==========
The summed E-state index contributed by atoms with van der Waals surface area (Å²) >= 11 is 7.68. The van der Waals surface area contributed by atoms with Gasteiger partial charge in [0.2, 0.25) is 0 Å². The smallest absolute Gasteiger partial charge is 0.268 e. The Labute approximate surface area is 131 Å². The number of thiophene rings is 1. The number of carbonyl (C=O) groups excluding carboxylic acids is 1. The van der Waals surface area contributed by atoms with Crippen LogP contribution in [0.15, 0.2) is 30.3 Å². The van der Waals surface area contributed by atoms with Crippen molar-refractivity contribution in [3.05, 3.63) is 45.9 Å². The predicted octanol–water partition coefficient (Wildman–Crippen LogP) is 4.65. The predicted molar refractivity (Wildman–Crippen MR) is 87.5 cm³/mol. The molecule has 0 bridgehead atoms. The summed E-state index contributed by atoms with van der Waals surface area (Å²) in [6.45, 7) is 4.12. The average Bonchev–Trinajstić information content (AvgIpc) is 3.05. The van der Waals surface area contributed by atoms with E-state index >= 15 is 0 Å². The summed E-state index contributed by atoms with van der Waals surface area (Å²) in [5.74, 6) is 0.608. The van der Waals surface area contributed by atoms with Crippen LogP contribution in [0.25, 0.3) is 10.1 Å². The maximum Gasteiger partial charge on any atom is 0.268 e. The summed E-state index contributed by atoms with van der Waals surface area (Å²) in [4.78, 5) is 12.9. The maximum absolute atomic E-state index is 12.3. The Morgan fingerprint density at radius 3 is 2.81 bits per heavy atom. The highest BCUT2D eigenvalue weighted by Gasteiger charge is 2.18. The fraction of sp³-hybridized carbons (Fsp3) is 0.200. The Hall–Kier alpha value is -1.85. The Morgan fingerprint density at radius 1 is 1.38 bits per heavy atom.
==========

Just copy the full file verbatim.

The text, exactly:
The summed E-state index contributed by atoms with van der Waals surface area (Å²) >= 11 is 7.68. The van der Waals surface area contributed by atoms with Gasteiger partial charge in [0.2, 0.25) is 0 Å². The smallest absolute Gasteiger partial charge is 0.268 e. The Labute approximate surface area is 131 Å². The number of thiophene rings is 1. The number of carbonyl (C=O) groups excluding carboxylic acids is 1. The van der Waals surface area contributed by atoms with Crippen LogP contribution in [0.15, 0.2) is 30.3 Å². The van der Waals surface area contributed by atoms with Crippen molar-refractivity contribution in [3.05, 3.63) is 45.9 Å². The predicted octanol–water partition coefficient (Wildman–Crippen LogP) is 4.65. The predicted molar refractivity (Wildman–Crippen MR) is 87.5 cm³/mol. The molecule has 0 bridgehead atoms. The summed E-state index contributed by atoms with van der Waals surface area (Å²) in [6.45, 7) is 4.12. The average Bonchev–Trinajstić information content (AvgIpc) is 3.05. The van der Waals surface area contributed by atoms with E-state index >= 15 is 0 Å². The summed E-state index contributed by atoms with van der Waals surface area (Å²) in [5.74, 6) is 0.608. The van der Waals surface area contributed by atoms with Crippen LogP contribution in [0.25, 0.3) is 10.1 Å². The maximum Gasteiger partial charge on any atom is 0.268 e. The summed E-state index contributed by atoms with van der Waals surface area (Å²) in [4.78, 5) is 12.9. The maximum absolute atomic E-state index is 12.3. The Morgan fingerprint density at radius 3 is 2.81 bits per heavy atom. The highest BCUT2D eigenvalue weighted by Gasteiger charge is 2.18. The fraction of sp³-hybridized carbons (Fsp3) is 0.200. The Hall–Kier alpha value is -1.85. The Morgan fingerprint density at radius 1 is 1.38 bits per heavy atom.